President George Washington Was Almost Turned Into A Zombie

By David Wharton | Updated

George Washington zombie

Every American school child spends a slice of their youth learning about the exploits of George Washington. Our first president is also surrounded by numerous apocryphal tales: the cherry tree, the wooden teeth, tossing a silver dollar across the Potomac. However, there’s one factoid that sounds like total malarkey and yet just happens to be true.

After Washington’s death, one prominent figure floated the idea of treating the deceased president like something out of a Mary Shelley book — he wanted to use (bad) science to bring Washington back to life.

The strange but true story, as researched by the site io9, began in December 1799 when Washington fell ill after a ride in the rain. Despite the best efforts of then-modern medicine (which mostly seems to have involved draining insane amounts of blood out of him), Washington died, exiting with a typically badass set of final words that foreshadowed John McClane: “I die hard, but I am not afraid to go.

“I die hard, but I am not afraid to go.”

Then things get weird. Amongst those who rushed to Washington’s home as he spiraled toward his mortal end was a family friend named William Thornton. Amongst other things, Thornton was an architect who was responsible for the original design of the Capitol building.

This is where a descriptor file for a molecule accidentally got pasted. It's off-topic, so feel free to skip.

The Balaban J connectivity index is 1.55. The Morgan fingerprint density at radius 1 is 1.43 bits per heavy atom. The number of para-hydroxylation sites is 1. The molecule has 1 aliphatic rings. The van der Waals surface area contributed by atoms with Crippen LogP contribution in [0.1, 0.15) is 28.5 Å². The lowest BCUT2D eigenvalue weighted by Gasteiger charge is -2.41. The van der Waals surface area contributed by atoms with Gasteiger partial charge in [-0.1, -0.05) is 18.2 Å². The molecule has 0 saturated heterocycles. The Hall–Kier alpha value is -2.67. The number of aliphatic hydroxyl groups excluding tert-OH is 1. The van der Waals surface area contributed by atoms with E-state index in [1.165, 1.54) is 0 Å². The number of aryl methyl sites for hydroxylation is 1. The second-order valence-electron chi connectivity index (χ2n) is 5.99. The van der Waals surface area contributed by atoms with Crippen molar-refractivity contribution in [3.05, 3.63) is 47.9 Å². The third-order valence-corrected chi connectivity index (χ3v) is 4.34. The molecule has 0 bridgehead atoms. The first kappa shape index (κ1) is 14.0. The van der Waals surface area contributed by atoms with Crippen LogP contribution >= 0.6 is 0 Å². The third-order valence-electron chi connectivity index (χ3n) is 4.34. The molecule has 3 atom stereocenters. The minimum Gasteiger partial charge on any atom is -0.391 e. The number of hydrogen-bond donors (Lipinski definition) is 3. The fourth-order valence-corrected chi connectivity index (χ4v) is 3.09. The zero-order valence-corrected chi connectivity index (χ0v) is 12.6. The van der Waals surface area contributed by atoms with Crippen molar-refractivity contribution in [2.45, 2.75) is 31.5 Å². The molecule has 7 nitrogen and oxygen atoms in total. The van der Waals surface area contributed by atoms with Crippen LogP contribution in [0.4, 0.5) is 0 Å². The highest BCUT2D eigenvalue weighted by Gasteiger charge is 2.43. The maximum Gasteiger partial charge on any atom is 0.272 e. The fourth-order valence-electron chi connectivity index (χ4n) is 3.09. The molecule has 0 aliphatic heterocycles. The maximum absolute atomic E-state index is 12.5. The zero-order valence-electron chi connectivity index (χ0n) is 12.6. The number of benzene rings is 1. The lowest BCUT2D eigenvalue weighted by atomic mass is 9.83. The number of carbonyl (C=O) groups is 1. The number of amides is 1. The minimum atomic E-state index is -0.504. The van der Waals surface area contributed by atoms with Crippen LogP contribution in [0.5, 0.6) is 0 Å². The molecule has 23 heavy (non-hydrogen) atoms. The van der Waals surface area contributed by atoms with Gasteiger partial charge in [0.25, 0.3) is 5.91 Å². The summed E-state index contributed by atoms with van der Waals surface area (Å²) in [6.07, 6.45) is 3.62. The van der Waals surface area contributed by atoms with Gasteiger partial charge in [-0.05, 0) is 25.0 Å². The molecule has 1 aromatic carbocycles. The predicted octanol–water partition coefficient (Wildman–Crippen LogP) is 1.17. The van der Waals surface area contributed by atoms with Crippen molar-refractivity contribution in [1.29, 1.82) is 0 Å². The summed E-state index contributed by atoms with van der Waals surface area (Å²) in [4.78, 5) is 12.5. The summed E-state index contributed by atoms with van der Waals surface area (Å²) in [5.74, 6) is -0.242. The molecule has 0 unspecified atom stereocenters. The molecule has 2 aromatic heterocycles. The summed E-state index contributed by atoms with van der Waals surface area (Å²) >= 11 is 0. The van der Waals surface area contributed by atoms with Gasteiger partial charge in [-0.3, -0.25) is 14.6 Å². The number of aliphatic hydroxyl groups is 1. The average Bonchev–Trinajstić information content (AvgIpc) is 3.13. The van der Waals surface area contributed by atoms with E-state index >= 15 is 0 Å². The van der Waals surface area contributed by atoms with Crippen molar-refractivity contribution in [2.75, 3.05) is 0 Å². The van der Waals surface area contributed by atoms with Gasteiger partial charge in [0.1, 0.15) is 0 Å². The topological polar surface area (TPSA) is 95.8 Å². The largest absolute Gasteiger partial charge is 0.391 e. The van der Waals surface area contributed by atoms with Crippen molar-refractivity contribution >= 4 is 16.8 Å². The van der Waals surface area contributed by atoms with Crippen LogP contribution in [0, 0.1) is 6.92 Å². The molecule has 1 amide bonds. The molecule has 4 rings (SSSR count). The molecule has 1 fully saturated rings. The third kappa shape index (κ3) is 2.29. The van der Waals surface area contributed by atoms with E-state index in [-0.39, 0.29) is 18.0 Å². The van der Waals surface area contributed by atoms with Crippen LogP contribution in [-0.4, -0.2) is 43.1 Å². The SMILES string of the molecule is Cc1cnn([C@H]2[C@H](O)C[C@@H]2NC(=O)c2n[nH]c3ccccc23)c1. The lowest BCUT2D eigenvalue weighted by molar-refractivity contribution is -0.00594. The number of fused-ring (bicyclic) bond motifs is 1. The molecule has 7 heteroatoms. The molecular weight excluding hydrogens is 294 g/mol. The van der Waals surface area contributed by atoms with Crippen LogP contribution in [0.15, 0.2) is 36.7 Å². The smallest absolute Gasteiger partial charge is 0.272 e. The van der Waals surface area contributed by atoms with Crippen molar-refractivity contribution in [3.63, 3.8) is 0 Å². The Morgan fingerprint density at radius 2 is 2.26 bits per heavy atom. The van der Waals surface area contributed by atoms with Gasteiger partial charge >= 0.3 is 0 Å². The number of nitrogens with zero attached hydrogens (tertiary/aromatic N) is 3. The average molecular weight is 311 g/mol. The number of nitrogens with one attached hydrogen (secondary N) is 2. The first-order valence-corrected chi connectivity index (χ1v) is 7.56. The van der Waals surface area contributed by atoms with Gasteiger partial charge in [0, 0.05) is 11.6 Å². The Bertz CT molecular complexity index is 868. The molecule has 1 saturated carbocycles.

He was also trained as a doctor, and upon arriving, he tossed out a crazy plan for resurrecting the late president. Washington’s body was being stored on ice – the president was paranoid about being buried alive, so he had left instructions not to inter him for at least three days – so Thornton wanted him thawed by the fire. Once Washington was closer to room temperature, Thornton would give the body a transfusion of lamb’s blood, perform a tracheotomy, shove bellows into the neck hole, and pump old George back into the land of the living.

Miracle Max
Miracle Max brings back the dead in The Princess Bride

I know, I know. Didn’t Miracle Max do that in The Princess Bride? Believe it or not, this was all based on actual – if wrong-headed in retrospect – research at the time. Sadly, Washington’s family decided the president shouldn’t be subjected to mad science, so we as a nation were deprived of the golden age that surely would have followed under the leadership of President Washington the Undying.